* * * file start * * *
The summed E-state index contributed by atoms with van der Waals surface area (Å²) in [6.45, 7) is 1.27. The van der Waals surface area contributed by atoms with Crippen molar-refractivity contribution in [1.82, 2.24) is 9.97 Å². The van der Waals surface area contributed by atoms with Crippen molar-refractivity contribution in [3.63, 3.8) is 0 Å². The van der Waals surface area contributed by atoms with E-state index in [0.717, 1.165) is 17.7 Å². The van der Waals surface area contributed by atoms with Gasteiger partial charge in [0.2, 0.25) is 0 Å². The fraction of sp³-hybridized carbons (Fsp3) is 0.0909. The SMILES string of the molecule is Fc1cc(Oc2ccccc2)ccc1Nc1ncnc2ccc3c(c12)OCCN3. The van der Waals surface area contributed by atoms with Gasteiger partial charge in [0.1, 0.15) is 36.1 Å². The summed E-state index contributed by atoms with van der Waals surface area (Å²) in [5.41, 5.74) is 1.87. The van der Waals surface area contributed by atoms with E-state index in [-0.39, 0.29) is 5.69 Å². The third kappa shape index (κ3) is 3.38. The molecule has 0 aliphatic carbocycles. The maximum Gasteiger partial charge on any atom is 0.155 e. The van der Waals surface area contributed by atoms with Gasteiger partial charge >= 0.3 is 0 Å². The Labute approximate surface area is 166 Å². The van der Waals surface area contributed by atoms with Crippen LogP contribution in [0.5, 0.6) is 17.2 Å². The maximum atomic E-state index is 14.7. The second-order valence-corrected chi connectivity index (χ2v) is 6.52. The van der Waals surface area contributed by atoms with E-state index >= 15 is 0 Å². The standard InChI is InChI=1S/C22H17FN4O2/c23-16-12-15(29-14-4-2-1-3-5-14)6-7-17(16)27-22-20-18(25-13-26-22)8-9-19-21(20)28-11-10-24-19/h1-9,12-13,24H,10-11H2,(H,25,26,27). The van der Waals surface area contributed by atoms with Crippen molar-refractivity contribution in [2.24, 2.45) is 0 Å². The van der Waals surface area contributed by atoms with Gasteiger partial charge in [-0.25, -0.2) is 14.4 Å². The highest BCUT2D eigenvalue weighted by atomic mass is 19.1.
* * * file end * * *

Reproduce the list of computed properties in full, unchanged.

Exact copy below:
The summed E-state index contributed by atoms with van der Waals surface area (Å²) in [6.45, 7) is 1.27. The van der Waals surface area contributed by atoms with Crippen molar-refractivity contribution in [1.82, 2.24) is 9.97 Å². The van der Waals surface area contributed by atoms with Crippen molar-refractivity contribution in [3.63, 3.8) is 0 Å². The van der Waals surface area contributed by atoms with E-state index in [0.717, 1.165) is 17.7 Å². The van der Waals surface area contributed by atoms with Gasteiger partial charge in [0.2, 0.25) is 0 Å². The fraction of sp³-hybridized carbons (Fsp3) is 0.0909. The SMILES string of the molecule is Fc1cc(Oc2ccccc2)ccc1Nc1ncnc2ccc3c(c12)OCCN3. The van der Waals surface area contributed by atoms with Gasteiger partial charge in [0.1, 0.15) is 36.1 Å². The summed E-state index contributed by atoms with van der Waals surface area (Å²) in [5.41, 5.74) is 1.87. The van der Waals surface area contributed by atoms with E-state index in [-0.39, 0.29) is 5.69 Å². The third kappa shape index (κ3) is 3.38. The molecule has 0 aliphatic carbocycles. The maximum Gasteiger partial charge on any atom is 0.155 e. The van der Waals surface area contributed by atoms with Gasteiger partial charge >= 0.3 is 0 Å². The Labute approximate surface area is 166 Å². The van der Waals surface area contributed by atoms with Crippen LogP contribution in [0.5, 0.6) is 17.2 Å². The maximum atomic E-state index is 14.7. The second-order valence-corrected chi connectivity index (χ2v) is 6.52. The van der Waals surface area contributed by atoms with E-state index >= 15 is 0 Å². The standard InChI is InChI=1S/C22H17FN4O2/c23-16-12-15(29-14-4-2-1-3-5-14)6-7-17(16)27-22-20-18(25-13-26-22)8-9-19-21(20)28-11-10-24-19/h1-9,12-13,24H,10-11H2,(H,25,26,27). The van der Waals surface area contributed by atoms with Crippen molar-refractivity contribution in [2.24, 2.45) is 0 Å². The van der Waals surface area contributed by atoms with Gasteiger partial charge in [-0.25, -0.2) is 14.4 Å². The highest BCUT2D eigenvalue weighted by atomic mass is 19.1.